Netcraft has warned of an "extremely convincing" scam on an Italian banking website that shows the way cross-site scripting vulnerabilities can make phishing attacks nearly impossible to spot.

The attack, targeting Banca Fideuram, reaches users via the usual route of an authentic-looking email using a pretext to ask users to log into the bank's site, according to Netcraft, a Bath-based Internet services company.

Where the attack differs from the run-of-the mill is that it in effect runs on the bank's own website, using a genuine SSL certificate issued to Banca Fideuram.

The email uses a specially crafted URL which takes advantage of a cross-site scripting (XSS) vulnerability to inject a modified login form onto the bank's login page, according to Netcraft.

Despite the SSL certificate, the attackers have been able to inject an IFRAME into the login page, loading a login form which is hosted on a web server in Taiwan, according to Netcraft handler Paul Mutton.

"This attack highlights the seriousness of cross-site scripting vulnerabilities on banking websites," Mutton said in an advisory last week. "It shows that security cannot be guaranteed just by the presence of 'https' at the start of a URL, or checking that the browser address bar contains the correct domain name."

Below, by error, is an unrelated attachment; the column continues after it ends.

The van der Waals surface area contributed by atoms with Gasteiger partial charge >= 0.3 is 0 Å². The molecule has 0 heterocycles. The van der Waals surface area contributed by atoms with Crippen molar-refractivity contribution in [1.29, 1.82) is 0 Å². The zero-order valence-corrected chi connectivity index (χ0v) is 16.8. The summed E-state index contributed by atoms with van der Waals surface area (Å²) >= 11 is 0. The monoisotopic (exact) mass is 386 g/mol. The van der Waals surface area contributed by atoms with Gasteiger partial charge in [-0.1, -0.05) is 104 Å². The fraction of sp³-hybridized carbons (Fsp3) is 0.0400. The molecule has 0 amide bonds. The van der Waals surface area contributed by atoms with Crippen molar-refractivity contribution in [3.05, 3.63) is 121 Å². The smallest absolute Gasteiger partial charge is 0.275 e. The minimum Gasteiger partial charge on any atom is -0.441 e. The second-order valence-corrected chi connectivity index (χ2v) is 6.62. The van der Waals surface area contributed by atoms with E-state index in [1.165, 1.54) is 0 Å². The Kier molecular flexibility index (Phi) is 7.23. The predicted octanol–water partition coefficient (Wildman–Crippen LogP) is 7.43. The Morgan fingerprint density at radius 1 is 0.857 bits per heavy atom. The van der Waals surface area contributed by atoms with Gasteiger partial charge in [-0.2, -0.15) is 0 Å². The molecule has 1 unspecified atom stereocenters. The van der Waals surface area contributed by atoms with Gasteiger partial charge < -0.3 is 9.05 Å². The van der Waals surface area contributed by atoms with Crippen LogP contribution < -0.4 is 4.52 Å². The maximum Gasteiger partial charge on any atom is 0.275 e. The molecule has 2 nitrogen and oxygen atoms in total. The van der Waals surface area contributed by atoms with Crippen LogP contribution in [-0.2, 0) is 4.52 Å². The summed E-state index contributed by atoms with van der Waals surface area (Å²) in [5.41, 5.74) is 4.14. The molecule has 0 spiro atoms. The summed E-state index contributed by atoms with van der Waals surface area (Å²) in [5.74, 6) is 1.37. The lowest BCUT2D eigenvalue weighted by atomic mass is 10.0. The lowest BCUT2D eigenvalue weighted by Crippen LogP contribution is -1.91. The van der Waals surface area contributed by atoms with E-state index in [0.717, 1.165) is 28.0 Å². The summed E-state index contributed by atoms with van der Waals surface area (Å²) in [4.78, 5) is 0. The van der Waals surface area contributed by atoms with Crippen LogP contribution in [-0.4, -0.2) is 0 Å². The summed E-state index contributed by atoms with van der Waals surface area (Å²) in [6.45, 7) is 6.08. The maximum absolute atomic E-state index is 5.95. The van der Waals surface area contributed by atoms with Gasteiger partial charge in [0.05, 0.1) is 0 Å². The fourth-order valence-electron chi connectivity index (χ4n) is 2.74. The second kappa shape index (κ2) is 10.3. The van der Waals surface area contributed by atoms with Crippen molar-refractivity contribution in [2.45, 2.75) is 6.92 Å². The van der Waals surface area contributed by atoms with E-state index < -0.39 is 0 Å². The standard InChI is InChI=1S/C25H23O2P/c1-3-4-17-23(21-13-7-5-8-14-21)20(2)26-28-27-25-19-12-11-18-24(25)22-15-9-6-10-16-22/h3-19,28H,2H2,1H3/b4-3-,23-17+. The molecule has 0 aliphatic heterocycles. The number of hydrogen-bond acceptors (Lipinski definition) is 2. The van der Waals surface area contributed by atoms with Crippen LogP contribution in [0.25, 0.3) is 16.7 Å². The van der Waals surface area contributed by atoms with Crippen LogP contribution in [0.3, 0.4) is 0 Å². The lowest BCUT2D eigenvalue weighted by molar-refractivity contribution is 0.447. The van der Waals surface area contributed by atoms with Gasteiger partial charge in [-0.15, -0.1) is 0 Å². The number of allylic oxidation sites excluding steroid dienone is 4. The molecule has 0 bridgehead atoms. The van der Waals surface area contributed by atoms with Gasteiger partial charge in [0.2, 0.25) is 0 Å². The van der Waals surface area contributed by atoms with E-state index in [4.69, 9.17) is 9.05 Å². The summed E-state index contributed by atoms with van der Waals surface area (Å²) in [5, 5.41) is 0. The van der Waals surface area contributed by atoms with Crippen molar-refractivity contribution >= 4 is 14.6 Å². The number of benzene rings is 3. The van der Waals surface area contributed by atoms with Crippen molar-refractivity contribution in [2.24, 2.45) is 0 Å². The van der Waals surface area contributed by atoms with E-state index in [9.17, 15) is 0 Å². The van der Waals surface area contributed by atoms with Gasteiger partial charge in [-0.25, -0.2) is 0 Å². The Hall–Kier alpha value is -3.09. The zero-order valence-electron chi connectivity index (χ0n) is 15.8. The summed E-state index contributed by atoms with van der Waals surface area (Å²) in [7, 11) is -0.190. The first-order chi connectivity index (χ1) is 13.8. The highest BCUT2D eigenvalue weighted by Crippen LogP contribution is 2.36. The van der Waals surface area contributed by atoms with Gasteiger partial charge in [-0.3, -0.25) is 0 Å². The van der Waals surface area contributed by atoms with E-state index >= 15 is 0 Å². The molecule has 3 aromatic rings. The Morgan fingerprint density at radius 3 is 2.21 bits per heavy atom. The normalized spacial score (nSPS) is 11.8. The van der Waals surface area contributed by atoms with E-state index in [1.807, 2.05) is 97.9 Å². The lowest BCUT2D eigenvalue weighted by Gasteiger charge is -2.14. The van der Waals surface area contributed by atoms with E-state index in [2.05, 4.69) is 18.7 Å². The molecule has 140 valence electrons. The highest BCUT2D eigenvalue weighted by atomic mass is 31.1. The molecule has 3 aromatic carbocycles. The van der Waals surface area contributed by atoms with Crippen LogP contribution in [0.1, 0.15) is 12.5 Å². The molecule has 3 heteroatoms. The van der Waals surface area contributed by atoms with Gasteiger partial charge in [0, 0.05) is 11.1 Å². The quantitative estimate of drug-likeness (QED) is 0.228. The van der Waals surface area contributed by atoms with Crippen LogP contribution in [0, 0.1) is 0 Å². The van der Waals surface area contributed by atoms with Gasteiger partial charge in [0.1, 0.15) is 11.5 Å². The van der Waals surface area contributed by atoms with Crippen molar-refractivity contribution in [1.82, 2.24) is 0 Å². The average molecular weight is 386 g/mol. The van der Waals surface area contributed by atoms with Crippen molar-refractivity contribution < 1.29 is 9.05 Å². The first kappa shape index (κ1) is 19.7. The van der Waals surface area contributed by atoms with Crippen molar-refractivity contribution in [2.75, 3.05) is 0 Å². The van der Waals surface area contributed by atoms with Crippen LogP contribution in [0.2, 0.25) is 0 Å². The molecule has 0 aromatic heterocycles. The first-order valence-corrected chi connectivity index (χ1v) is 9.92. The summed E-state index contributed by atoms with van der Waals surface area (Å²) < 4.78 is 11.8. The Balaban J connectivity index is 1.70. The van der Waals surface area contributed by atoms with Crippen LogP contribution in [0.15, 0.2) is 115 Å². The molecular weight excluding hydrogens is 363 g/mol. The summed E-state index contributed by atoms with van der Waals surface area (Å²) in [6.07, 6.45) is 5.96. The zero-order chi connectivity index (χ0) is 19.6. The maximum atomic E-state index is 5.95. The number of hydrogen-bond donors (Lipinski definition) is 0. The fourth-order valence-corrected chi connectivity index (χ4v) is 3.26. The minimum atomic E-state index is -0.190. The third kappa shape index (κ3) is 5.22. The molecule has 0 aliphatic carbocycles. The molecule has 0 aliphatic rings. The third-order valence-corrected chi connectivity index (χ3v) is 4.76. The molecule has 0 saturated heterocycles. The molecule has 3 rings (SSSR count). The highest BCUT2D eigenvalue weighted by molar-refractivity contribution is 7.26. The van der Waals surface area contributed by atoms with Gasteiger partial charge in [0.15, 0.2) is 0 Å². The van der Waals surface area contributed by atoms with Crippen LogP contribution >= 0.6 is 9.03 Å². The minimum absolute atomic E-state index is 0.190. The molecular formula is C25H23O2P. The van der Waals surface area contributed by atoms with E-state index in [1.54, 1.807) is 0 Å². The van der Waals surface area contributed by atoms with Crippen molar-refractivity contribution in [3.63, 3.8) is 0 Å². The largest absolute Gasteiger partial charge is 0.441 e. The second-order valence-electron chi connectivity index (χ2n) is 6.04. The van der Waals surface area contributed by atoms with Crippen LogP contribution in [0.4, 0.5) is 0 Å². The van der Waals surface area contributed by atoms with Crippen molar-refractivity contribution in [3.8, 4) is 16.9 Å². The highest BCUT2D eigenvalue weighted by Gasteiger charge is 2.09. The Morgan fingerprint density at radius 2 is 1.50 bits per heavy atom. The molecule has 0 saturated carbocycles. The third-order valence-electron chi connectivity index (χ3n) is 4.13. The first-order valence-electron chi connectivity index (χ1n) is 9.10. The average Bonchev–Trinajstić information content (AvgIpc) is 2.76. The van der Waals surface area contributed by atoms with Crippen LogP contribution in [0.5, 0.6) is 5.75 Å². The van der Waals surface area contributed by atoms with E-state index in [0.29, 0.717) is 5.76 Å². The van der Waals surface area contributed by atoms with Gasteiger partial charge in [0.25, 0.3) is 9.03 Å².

Mutton noted that while the attack simply injects an IFRAME - a common way of inserting external content into a web page - a malicious payload could be delivered using the vulnerable GET parameter. In that case the browser would, in addition to displaying "https" at the start of the URL, also display a locked padlock icon, according to Mutton.

The attackers have used several other methods to make the attack difficult to detect, even by automated security filters, Mutton said.

For one, the URL used by the attack injects a series of numbers directly into a JavaScript function call that already exists on the bank's legitimate LoginServlet page, making the bogus URL nearly identical to the real one.

The injected content from Taiwan includes encoded JavaScript used to display Italian text, possibly an attempt to bypass automated security filters, Mutton said.

The injected form transmits users' data to Taiwan before redirecting users to the bank's unaltered homepage, Mutton said.

Netcraft said it has contacted Banca Fideuram and blocked the phishing site in its own anti-phishing toolbar and in PhishFeed, a data set licensed to third parties.